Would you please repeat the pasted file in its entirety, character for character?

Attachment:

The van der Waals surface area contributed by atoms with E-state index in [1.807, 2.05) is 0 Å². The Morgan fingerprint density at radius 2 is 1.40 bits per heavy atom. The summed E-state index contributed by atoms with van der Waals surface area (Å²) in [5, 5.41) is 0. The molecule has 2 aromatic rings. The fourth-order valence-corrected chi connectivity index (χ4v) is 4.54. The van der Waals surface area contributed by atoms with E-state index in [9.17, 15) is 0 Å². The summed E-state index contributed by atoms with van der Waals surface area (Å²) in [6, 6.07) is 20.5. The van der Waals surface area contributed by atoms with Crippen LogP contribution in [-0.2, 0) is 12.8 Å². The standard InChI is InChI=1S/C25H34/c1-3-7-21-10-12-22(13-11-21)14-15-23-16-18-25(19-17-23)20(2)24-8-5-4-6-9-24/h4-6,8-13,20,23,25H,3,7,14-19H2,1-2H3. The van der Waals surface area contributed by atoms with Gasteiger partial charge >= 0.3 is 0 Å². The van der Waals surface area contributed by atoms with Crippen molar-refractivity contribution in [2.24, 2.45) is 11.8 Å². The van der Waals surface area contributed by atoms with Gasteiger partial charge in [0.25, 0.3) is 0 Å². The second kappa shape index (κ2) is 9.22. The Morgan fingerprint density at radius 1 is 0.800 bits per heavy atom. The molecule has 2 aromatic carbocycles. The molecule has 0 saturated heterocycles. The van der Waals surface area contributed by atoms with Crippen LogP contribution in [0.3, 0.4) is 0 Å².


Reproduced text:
The van der Waals surface area contributed by atoms with E-state index in [1.807, 2.05) is 0 Å². The Morgan fingerprint density at radius 2 is 1.40 bits per heavy atom. The summed E-state index contributed by atoms with van der Waals surface area (Å²) in [5, 5.41) is 0. The molecule has 2 aromatic rings. The fourth-order valence-corrected chi connectivity index (χ4v) is 4.54. The van der Waals surface area contributed by atoms with E-state index in [9.17, 15) is 0 Å². The summed E-state index contributed by atoms with van der Waals surface area (Å²) in [6, 6.07) is 20.5. The van der Waals surface area contributed by atoms with Crippen LogP contribution in [-0.2, 0) is 12.8 Å². The standard InChI is InChI=1S/C25H34/c1-3-7-21-10-12-22(13-11-21)14-15-23-16-18-25(19-17-23)20(2)24-8-5-4-6-9-24/h4-6,8-13,20,23,25H,3,7,14-19H2,1-2H3. The van der Waals surface area contributed by atoms with Gasteiger partial charge >= 0.3 is 0 Å². The van der Waals surface area contributed by atoms with Crippen molar-refractivity contribution in [2.24, 2.45) is 11.8 Å². The van der Waals surface area contributed by atoms with Gasteiger partial charge in [0.25, 0.3) is 0 Å². The second kappa shape index (κ2) is 9.22. The Morgan fingerprint density at radius 1 is 0.800 bits per heavy atom. The molecule has 2 aromatic carbocycles. The molecule has 0 saturated heterocycles. The van der Waals surface area contributed by atoms with Crippen LogP contribution in [0.3, 0.4) is 0 Å².